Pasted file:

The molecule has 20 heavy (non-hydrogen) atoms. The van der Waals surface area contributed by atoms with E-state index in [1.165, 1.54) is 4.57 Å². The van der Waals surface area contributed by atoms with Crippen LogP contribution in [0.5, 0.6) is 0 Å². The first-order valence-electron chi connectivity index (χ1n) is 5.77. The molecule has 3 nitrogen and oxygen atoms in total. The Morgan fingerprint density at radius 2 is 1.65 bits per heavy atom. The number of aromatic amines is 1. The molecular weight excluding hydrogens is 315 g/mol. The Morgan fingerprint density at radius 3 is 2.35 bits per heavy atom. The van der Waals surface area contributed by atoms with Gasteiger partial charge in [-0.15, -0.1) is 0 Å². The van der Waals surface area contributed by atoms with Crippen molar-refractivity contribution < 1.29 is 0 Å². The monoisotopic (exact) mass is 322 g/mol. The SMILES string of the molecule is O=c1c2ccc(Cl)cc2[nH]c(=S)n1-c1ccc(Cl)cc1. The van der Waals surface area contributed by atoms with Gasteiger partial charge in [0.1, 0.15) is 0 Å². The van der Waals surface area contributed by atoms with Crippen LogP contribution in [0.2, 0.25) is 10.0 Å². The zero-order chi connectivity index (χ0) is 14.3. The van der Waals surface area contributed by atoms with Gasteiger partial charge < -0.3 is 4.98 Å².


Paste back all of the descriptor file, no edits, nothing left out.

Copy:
The molecule has 20 heavy (non-hydrogen) atoms. The van der Waals surface area contributed by atoms with E-state index in [1.165, 1.54) is 4.57 Å². The van der Waals surface area contributed by atoms with Crippen LogP contribution in [0.5, 0.6) is 0 Å². The first-order valence-electron chi connectivity index (χ1n) is 5.77. The molecule has 3 nitrogen and oxygen atoms in total. The Morgan fingerprint density at radius 2 is 1.65 bits per heavy atom. The number of aromatic amines is 1. The molecular weight excluding hydrogens is 315 g/mol. The Morgan fingerprint density at radius 3 is 2.35 bits per heavy atom. The van der Waals surface area contributed by atoms with Gasteiger partial charge in [-0.15, -0.1) is 0 Å². The van der Waals surface area contributed by atoms with Crippen molar-refractivity contribution < 1.29 is 0 Å². The monoisotopic (exact) mass is 322 g/mol. The SMILES string of the molecule is O=c1c2ccc(Cl)cc2[nH]c(=S)n1-c1ccc(Cl)cc1. The van der Waals surface area contributed by atoms with Gasteiger partial charge in [0.1, 0.15) is 0 Å². The van der Waals surface area contributed by atoms with Crippen LogP contribution in [0.2, 0.25) is 10.0 Å². The zero-order chi connectivity index (χ0) is 14.3. The van der Waals surface area contributed by atoms with Gasteiger partial charge < -0.3 is 4.98 Å².